The recently-approved amendments to the Subordinate Courts Act 1964, which the CJ also mentioned in his briefing, will see cases with a monetary value of RM1 million or less being transferred to the subordinate courts. This is a pre-emptive move not to clog the superior courts with relatively minor cases in the future, and reduce the chances of a backlog building up once again. The problem is that the threshold of RM1 million is fairly high, and will include a considerable number of complex cases. Allowing officers of the Judicial and Legal Service, to which Sessions Court judges and magistrates belong, to decide these cases rather than High Court judges may impose an undue burden on the former. They will now also have the power and responsibility of deciding on interim issues connected with such cases, for example on injunctions. There is some concern amongst members of the legal profession that non-High Court judges would not have sufficient experience and expertise to decide on such matters. So while on the one hand access to the courts may be improved, the question of access to a just outcome remains wide open.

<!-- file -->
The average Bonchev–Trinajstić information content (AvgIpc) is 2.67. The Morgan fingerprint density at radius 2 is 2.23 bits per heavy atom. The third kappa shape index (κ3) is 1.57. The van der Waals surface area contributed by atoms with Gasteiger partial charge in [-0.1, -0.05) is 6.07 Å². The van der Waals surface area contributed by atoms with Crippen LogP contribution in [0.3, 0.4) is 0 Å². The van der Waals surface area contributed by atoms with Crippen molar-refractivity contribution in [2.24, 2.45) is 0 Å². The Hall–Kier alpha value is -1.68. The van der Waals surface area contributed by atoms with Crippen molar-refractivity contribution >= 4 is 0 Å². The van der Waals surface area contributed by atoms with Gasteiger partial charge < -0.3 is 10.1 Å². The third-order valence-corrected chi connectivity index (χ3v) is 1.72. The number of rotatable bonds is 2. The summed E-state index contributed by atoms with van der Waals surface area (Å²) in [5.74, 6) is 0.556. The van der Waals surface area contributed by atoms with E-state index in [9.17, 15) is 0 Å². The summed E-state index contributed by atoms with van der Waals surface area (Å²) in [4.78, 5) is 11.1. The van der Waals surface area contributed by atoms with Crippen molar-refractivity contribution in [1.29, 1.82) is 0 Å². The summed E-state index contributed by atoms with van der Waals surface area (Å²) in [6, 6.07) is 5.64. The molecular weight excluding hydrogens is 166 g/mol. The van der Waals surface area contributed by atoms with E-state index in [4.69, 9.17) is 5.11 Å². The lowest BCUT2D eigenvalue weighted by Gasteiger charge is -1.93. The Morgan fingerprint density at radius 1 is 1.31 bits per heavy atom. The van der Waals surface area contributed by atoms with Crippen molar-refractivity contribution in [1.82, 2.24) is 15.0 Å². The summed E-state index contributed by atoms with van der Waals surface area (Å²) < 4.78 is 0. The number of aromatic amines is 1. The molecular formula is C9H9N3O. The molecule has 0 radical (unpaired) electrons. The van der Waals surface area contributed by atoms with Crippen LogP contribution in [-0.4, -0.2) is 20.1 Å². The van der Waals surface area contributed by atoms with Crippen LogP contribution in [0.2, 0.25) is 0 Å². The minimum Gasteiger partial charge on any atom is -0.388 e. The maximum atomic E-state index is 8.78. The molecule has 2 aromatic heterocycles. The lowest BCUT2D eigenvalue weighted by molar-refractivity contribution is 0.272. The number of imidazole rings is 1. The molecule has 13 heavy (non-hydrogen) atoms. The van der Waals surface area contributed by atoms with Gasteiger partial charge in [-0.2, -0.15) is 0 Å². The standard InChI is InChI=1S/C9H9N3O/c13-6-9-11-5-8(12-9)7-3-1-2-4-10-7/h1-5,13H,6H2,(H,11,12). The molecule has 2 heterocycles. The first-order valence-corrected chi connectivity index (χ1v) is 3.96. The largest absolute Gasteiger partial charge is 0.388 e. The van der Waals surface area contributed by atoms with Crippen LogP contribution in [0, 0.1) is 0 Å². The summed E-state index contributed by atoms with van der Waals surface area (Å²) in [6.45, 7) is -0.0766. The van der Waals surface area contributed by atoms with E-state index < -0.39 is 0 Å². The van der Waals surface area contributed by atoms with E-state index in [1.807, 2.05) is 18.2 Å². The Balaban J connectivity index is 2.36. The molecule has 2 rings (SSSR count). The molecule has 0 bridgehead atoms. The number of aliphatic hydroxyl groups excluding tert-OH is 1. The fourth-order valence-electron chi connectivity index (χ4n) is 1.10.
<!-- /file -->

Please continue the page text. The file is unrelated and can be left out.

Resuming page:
This is also true of the case of night courts. While this has been available for some time, the uptake has not been good. The initial driving idea behind these was that parties could opt to have their cases heard after hours, thus reducing the burden on litigants to make their days available. However we seem to have misunderstood the rationale for night courts. Night courts are more suited to the hearing of preliminary issues in a criminal matter especially those which arise immediately upon arrest, such as remand hearings and bail applications. This is especially true of those arrested after regular court hours, the intent being that accused persons are brought before a magistrate soon after they are arrested and their cases dealt with quickly. The Government Transformation Programme (GTP) has now stated that the night courts will be used to address the problem of street crime. That will be good. Yet the predisposition of our police force is to have alleged offenders kept in detention for as long as legally permissible, “pending investigations”. Night courts would only serve to frustrate such predispositions and hinder the way in which police investigations are carried out in this country. Further, night courts would work best when there is a public defender system or legal aid available at all night courts, to protect the rights of accused persons.